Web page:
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January 9, 2021 3:21 pm

German Health Minister Tells Public to ‘Be Patient’ Over Vaccine Rollout

avatar by Reuters and Algemeiner Staff

German Health Minister Jens Spahn attends a news conference on the started coronavirus disease (COVID-19) vaccination campaign, in Berlin, Germany, January 6, 2021. Photo: REUTERS/Hannibal Hanschke

German Health Minister Jens Spahn urged the country to be patient during the long road out of the coronavirus pandemic as he responded on Saturday to criticism over the slow pace of a vaccine rollout.

Germany, in strict lockdown to curb a second wave, was on track to vaccinate everyone who wants it by the end of the year, or earlier if more vaccines are approved, he said.

“Things are improving step by step, now more than 500,000 people have had the vaccine,” Spahn told an online question and answer webinar with doctors.

Germany will have some 12 million doses from Moderna and BioNTech/Pfizer by the end of March, he said, adding that would increase in the second and third quarters.

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“If the approvals we expect come through for vaccines developed by AstraZeneca, CureVac or Johnson & Johnson, then in the summer Germany will be able to offer everyone a vaccine,” he said, reiterating previous predictions.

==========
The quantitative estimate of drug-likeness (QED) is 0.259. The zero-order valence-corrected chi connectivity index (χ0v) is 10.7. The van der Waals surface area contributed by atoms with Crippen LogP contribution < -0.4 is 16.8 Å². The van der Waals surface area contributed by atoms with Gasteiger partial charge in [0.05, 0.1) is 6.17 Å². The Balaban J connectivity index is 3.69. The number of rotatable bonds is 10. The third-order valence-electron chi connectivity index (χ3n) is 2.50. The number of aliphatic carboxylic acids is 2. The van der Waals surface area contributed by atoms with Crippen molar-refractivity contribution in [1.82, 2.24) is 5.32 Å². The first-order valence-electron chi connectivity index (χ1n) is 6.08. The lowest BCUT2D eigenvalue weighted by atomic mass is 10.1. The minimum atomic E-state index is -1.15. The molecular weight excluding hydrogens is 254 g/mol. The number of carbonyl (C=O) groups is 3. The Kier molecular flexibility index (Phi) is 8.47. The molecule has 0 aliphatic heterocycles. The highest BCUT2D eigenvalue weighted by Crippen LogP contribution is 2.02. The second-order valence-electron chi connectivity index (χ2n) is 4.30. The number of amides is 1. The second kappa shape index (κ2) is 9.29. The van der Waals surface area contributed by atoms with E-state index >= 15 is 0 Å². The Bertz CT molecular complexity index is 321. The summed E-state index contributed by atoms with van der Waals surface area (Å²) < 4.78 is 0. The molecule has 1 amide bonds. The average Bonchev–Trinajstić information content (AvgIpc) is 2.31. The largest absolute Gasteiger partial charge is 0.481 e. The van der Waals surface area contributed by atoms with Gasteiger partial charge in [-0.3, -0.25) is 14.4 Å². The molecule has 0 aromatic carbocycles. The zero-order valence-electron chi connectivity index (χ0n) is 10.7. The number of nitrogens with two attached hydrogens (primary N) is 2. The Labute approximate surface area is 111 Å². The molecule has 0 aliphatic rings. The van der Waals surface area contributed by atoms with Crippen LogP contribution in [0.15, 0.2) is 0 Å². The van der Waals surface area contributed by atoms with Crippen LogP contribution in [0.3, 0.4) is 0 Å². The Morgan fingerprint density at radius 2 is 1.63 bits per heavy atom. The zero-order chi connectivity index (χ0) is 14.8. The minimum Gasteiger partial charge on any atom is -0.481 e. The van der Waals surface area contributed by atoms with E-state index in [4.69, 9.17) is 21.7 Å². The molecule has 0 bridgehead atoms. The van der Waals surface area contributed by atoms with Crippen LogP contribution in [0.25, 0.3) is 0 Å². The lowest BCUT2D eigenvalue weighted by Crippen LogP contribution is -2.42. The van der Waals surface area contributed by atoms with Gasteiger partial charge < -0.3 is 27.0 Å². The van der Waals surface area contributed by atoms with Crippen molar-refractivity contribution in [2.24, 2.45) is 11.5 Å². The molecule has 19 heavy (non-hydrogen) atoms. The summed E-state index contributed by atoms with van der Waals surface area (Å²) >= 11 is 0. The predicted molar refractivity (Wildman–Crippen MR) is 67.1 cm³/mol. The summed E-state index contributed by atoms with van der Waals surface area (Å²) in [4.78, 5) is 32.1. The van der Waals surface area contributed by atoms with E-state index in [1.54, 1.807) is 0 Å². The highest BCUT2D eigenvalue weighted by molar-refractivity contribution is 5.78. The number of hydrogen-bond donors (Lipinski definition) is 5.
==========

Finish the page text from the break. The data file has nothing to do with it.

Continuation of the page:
“We need patience. We have started the road out of this but a long path lies ahead,” he added.

The media and some healthcare professionals have criticized the government for delays in the vaccine rollout compared with other countries, including Britain and Israel, and for ordering too few doses.

Ifo economic institute President Clemens Fuest said the government should do more.

“The state should help manufacturers build up capacity quickly by accelerating approvals but also financially,” he said. “It should offer pharmaceutical firms bonuses for delivering the vaccine faster. Or take on guarantees.”

Chancellor Angela Merkel also addressed the concerns in her weekly podcast, saying the pace of vaccinations would increase.

Germany recorded 24,694 new coronavirus cases on Saturday, bringing the total to 1.89 million, according to the Robert Koch Institute. The death toll is almost 40,000.

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